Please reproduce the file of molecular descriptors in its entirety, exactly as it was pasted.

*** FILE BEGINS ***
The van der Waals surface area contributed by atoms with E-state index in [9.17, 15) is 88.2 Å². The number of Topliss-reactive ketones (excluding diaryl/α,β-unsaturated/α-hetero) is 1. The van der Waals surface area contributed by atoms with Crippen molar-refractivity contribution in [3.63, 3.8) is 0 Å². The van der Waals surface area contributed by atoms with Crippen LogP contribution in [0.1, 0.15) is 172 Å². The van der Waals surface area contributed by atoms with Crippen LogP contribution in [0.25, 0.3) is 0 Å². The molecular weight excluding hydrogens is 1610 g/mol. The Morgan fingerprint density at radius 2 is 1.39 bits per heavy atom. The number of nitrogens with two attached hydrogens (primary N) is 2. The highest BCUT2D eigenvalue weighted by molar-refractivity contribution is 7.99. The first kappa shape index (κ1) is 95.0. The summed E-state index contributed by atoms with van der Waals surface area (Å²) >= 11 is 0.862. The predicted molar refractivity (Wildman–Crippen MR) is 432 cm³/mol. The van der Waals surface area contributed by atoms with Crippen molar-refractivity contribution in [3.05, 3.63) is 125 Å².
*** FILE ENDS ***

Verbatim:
The van der Waals surface area contributed by atoms with E-state index in [9.17, 15) is 88.2 Å². The number of Topliss-reactive ketones (excluding diaryl/α,β-unsaturated/α-hetero) is 1. The van der Waals surface area contributed by atoms with Crippen molar-refractivity contribution in [3.63, 3.8) is 0 Å². The van der Waals surface area contributed by atoms with Crippen LogP contribution in [0.1, 0.15) is 172 Å². The van der Waals surface area contributed by atoms with Crippen LogP contribution in [0.25, 0.3) is 0 Å². The molecular weight excluding hydrogens is 1610 g/mol. The Morgan fingerprint density at radius 2 is 1.39 bits per heavy atom. The number of nitrogens with two attached hydrogens (primary N) is 2. The highest BCUT2D eigenvalue weighted by molar-refractivity contribution is 7.99. The first kappa shape index (κ1) is 95.0. The summed E-state index contributed by atoms with van der Waals surface area (Å²) >= 11 is 0.862. The predicted molar refractivity (Wildman–Crippen MR) is 432 cm³/mol. The van der Waals surface area contributed by atoms with Crippen molar-refractivity contribution in [3.05, 3.63) is 125 Å².